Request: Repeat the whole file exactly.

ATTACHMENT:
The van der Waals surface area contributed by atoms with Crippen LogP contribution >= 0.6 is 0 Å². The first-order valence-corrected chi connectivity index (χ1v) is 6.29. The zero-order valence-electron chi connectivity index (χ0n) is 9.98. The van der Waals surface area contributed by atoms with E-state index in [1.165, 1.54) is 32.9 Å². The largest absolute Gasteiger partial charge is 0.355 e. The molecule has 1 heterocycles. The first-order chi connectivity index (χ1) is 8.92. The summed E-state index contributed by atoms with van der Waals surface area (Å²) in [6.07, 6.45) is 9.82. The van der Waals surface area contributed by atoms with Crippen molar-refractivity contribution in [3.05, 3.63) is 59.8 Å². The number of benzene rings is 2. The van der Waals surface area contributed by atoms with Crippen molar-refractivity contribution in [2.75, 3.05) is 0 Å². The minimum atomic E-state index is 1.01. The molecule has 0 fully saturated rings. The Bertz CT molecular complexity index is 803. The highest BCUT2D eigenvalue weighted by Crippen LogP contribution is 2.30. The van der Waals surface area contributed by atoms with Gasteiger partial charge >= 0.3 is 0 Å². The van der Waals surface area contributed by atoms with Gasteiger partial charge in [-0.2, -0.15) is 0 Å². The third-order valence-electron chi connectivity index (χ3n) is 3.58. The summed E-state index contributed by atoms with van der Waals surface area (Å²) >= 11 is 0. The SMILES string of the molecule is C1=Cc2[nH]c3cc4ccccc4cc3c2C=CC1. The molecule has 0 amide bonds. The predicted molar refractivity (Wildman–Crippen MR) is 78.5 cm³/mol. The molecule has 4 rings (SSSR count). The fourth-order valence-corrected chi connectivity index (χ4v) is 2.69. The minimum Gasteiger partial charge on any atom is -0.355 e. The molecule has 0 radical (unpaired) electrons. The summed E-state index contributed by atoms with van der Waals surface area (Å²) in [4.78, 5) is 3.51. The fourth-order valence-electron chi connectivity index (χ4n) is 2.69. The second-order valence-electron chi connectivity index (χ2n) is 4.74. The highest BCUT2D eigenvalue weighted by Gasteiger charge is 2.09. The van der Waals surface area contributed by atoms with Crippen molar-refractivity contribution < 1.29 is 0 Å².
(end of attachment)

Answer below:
The van der Waals surface area contributed by atoms with Crippen LogP contribution >= 0.6 is 0 Å². The first-order valence-corrected chi connectivity index (χ1v) is 6.29. The zero-order valence-electron chi connectivity index (χ0n) is 9.98. The van der Waals surface area contributed by atoms with E-state index in [1.165, 1.54) is 32.9 Å². The largest absolute Gasteiger partial charge is 0.355 e. The molecule has 1 heterocycles. The first-order chi connectivity index (χ1) is 8.92. The summed E-state index contributed by atoms with van der Waals surface area (Å²) in [6.07, 6.45) is 9.82. The van der Waals surface area contributed by atoms with Crippen molar-refractivity contribution in [3.05, 3.63) is 59.8 Å². The number of benzene rings is 2. The van der Waals surface area contributed by atoms with Crippen molar-refractivity contribution in [2.75, 3.05) is 0 Å². The minimum atomic E-state index is 1.01. The molecule has 0 fully saturated rings. The Bertz CT molecular complexity index is 803. The highest BCUT2D eigenvalue weighted by Crippen LogP contribution is 2.30. The van der Waals surface area contributed by atoms with Gasteiger partial charge >= 0.3 is 0 Å². The van der Waals surface area contributed by atoms with Gasteiger partial charge in [-0.2, -0.15) is 0 Å². The third-order valence-electron chi connectivity index (χ3n) is 3.58. The summed E-state index contributed by atoms with van der Waals surface area (Å²) >= 11 is 0. The SMILES string of the molecule is C1=Cc2[nH]c3cc4ccccc4cc3c2C=CC1. The molecule has 0 amide bonds. The predicted molar refractivity (Wildman–Crippen MR) is 78.5 cm³/mol. The molecule has 4 rings (SSSR count). The fourth-order valence-corrected chi connectivity index (χ4v) is 2.69. The minimum Gasteiger partial charge on any atom is -0.355 e. The molecule has 0 radical (unpaired) electrons. The summed E-state index contributed by atoms with van der Waals surface area (Å²) in [4.78, 5) is 3.51. The fourth-order valence-electron chi connectivity index (χ4n) is 2.69. The second-order valence-electron chi connectivity index (χ2n) is 4.74. The highest BCUT2D eigenvalue weighted by Gasteiger charge is 2.09. The van der Waals surface area contributed by atoms with Crippen molar-refractivity contribution < 1.29 is 0 Å².